Currency controls can certainly hinder large-scale black money operators, including counterfeiters and financiers of terror networks, but they don't address the conditions that allow hidden wealth to flourish, economists told CNBC.
"If they want to solve problem of black money, they have go to source of the problem, which is the government," Steve Hanke, professor of applied economics at the Johns Hopkins University, told CNBC's "The Rundown" on Monday. "[Black money] is tangled up in Indian red tape, that's why you have to bribe anyone to get anything done."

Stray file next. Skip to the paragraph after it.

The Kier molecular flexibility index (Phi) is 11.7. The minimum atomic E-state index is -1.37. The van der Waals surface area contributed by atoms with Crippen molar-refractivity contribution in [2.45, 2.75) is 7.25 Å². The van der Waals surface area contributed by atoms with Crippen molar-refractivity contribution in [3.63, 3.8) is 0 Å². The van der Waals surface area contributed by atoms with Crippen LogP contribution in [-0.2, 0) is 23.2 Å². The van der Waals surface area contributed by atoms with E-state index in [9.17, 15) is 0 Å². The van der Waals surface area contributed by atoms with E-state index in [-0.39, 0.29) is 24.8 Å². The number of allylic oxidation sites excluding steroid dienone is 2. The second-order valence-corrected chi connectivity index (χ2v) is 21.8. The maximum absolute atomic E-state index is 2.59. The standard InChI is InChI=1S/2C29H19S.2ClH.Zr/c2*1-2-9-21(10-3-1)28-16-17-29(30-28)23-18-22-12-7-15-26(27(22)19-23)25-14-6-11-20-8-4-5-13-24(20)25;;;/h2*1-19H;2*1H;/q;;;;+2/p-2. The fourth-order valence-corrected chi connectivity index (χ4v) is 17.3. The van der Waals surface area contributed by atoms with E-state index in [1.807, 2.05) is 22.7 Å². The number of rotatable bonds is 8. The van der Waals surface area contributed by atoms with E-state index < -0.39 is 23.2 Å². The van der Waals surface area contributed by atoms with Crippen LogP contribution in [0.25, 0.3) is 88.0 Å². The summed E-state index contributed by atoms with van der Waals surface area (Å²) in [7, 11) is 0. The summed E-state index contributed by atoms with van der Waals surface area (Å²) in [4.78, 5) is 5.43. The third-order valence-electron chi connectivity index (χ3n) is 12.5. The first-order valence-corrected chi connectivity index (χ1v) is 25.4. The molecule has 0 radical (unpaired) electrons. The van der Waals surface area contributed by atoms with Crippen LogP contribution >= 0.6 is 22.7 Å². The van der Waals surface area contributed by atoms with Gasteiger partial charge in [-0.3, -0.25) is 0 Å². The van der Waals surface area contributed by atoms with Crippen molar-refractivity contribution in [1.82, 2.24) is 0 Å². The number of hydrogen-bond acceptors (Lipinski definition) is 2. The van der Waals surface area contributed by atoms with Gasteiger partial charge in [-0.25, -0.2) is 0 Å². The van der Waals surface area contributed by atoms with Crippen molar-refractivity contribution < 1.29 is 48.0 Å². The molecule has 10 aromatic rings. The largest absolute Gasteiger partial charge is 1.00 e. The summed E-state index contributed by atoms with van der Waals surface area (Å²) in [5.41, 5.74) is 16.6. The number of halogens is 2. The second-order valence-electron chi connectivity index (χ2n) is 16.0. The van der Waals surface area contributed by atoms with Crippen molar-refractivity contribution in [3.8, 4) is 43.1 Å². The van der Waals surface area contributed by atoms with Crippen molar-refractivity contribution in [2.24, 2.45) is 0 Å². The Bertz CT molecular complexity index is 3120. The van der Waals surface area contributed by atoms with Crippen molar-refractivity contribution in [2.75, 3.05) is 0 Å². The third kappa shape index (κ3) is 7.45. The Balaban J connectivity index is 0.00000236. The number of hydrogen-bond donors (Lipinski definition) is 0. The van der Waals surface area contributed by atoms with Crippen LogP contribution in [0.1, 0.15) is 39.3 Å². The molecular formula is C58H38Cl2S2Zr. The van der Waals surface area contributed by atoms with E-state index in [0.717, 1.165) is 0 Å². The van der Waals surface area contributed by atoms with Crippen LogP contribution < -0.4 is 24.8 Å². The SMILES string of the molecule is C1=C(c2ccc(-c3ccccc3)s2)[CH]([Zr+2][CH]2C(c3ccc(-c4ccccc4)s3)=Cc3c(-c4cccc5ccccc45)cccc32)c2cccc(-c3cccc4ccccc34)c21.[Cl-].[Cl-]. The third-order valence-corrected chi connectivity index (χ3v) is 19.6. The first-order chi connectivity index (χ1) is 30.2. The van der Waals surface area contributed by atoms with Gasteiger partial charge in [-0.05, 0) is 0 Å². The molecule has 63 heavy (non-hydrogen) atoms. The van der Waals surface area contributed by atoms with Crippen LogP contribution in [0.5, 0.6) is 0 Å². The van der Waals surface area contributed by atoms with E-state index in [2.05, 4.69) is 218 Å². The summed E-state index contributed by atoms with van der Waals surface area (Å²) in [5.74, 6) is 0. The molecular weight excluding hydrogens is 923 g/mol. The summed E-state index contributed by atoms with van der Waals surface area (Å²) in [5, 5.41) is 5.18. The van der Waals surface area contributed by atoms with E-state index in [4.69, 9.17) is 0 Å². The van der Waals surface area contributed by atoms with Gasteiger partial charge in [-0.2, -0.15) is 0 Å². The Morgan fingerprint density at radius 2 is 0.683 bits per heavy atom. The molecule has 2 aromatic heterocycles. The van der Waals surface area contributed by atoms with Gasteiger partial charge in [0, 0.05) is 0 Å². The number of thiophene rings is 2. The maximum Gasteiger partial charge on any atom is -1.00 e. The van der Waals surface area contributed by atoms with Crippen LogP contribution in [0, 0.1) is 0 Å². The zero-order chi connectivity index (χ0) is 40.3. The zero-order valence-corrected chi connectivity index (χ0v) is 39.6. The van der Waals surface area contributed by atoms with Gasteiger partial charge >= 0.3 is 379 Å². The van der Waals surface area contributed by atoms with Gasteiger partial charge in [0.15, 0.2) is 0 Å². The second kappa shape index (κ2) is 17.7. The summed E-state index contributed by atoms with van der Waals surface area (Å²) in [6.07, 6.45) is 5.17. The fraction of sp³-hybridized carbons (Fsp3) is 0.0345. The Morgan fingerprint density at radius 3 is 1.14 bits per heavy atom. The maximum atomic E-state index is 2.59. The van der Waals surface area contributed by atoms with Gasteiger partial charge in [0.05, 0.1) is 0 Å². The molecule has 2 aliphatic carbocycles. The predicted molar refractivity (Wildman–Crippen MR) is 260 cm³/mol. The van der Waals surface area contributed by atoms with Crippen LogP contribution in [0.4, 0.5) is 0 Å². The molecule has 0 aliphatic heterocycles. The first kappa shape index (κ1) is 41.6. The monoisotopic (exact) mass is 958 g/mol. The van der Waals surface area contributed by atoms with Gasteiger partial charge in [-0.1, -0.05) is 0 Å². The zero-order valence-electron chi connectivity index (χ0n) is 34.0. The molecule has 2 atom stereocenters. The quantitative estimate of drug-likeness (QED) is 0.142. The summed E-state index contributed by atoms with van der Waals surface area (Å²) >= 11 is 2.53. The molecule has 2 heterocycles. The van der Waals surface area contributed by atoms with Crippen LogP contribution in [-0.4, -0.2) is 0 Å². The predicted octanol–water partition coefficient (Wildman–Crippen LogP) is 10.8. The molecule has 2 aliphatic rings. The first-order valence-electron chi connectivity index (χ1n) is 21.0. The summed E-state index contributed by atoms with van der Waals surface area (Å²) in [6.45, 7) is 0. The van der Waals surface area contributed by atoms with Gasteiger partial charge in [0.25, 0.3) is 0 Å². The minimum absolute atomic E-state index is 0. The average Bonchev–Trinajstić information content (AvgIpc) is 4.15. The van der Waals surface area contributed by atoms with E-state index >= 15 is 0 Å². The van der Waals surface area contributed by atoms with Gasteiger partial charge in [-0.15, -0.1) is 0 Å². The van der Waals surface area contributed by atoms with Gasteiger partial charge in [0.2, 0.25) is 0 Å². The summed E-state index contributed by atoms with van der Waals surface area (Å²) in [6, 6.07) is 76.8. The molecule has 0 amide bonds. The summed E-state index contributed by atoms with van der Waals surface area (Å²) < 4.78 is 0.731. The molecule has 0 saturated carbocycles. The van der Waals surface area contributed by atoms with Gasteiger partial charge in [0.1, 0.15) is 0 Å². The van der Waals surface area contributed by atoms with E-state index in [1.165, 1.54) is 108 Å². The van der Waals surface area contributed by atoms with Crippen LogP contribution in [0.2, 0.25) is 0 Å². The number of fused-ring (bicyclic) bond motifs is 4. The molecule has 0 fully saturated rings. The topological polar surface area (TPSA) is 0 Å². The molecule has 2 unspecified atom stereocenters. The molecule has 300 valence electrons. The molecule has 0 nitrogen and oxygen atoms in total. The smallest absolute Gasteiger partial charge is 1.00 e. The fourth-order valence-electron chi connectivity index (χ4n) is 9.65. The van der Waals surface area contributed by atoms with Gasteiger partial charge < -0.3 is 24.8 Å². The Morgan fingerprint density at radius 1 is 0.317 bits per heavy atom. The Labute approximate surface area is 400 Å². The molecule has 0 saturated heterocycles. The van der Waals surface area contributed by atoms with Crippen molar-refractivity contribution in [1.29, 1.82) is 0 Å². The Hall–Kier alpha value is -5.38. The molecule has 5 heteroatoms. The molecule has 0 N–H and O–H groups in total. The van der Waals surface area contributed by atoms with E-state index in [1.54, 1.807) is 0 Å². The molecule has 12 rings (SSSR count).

Daily administrative tasks across public institutions like the police and judiciary can require bribes to civil servants in charge of the paperwork, a practice so rampant that both foreigners and locals see it as part of doing business in India.
Around 43 percent of citizens said they paid a bribe to get something done in the past one year, according to a national survey by community engagement platform Local Circles released earlier this month.
"The key issue at stake here is an improvement in overall governance...But the policies required to tackle governance issues on a lasting basis are much more substantive than just demonetization, you can't rely on that alone," said Dev Kar, chief economist at Global Financial Integrity.